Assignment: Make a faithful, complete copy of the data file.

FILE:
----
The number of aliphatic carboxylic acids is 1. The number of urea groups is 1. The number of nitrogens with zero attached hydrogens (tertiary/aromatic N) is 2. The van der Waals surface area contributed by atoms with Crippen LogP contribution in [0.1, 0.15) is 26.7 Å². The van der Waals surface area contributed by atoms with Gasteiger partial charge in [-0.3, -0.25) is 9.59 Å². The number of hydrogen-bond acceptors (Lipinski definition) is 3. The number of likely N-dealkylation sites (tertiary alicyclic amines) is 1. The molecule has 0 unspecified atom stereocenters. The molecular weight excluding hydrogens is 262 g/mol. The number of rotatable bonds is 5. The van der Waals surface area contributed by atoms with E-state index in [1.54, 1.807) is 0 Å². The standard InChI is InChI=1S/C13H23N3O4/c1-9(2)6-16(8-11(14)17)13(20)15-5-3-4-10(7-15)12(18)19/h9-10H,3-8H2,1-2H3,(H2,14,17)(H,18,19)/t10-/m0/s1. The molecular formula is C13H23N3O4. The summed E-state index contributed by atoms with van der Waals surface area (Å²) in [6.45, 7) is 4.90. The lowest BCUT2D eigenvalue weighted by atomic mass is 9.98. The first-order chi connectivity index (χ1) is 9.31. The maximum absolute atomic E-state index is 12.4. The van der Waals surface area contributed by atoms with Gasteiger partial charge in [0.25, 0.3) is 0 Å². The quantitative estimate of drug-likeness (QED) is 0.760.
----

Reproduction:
The number of aliphatic carboxylic acids is 1. The number of urea groups is 1. The number of nitrogens with zero attached hydrogens (tertiary/aromatic N) is 2. The van der Waals surface area contributed by atoms with Crippen LogP contribution in [0.1, 0.15) is 26.7 Å². The van der Waals surface area contributed by atoms with Gasteiger partial charge in [-0.3, -0.25) is 9.59 Å². The number of hydrogen-bond acceptors (Lipinski definition) is 3. The number of likely N-dealkylation sites (tertiary alicyclic amines) is 1. The molecule has 0 unspecified atom stereocenters. The molecular weight excluding hydrogens is 262 g/mol. The number of rotatable bonds is 5. The van der Waals surface area contributed by atoms with E-state index in [1.54, 1.807) is 0 Å². The standard InChI is InChI=1S/C13H23N3O4/c1-9(2)6-16(8-11(14)17)13(20)15-5-3-4-10(7-15)12(18)19/h9-10H,3-8H2,1-2H3,(H2,14,17)(H,18,19)/t10-/m0/s1. The molecular formula is C13H23N3O4. The summed E-state index contributed by atoms with van der Waals surface area (Å²) in [6.45, 7) is 4.90. The lowest BCUT2D eigenvalue weighted by atomic mass is 9.98. The first-order chi connectivity index (χ1) is 9.31. The maximum absolute atomic E-state index is 12.4. The van der Waals surface area contributed by atoms with Gasteiger partial charge in [0.25, 0.3) is 0 Å². The quantitative estimate of drug-likeness (QED) is 0.760.